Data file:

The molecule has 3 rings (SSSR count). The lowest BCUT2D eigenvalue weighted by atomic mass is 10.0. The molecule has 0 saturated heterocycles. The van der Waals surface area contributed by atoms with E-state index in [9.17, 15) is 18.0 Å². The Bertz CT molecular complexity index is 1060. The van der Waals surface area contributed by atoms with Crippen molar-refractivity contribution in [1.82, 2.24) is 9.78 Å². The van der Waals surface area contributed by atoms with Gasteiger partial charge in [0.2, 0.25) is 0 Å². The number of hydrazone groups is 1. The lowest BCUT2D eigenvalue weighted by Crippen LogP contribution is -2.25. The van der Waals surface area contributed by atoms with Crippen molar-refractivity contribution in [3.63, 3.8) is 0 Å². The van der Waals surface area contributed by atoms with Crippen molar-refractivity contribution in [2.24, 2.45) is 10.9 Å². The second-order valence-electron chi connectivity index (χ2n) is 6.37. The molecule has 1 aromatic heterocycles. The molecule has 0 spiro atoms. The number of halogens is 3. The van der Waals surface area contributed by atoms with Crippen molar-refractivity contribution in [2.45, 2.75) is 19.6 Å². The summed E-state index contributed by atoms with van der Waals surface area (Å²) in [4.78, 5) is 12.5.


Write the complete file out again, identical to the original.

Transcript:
The molecule has 3 rings (SSSR count). The lowest BCUT2D eigenvalue weighted by atomic mass is 10.0. The molecule has 0 saturated heterocycles. The van der Waals surface area contributed by atoms with E-state index in [9.17, 15) is 18.0 Å². The Bertz CT molecular complexity index is 1060. The van der Waals surface area contributed by atoms with Crippen molar-refractivity contribution in [1.82, 2.24) is 9.78 Å². The van der Waals surface area contributed by atoms with Gasteiger partial charge in [0.2, 0.25) is 0 Å². The number of hydrazone groups is 1. The lowest BCUT2D eigenvalue weighted by Crippen LogP contribution is -2.25. The van der Waals surface area contributed by atoms with Crippen molar-refractivity contribution in [3.63, 3.8) is 0 Å². The van der Waals surface area contributed by atoms with Crippen molar-refractivity contribution in [2.24, 2.45) is 10.9 Å². The second-order valence-electron chi connectivity index (χ2n) is 6.37. The molecule has 1 aromatic heterocycles. The molecule has 0 spiro atoms. The number of halogens is 3. The van der Waals surface area contributed by atoms with Crippen molar-refractivity contribution in [2.45, 2.75) is 19.6 Å². The summed E-state index contributed by atoms with van der Waals surface area (Å²) in [4.78, 5) is 12.5.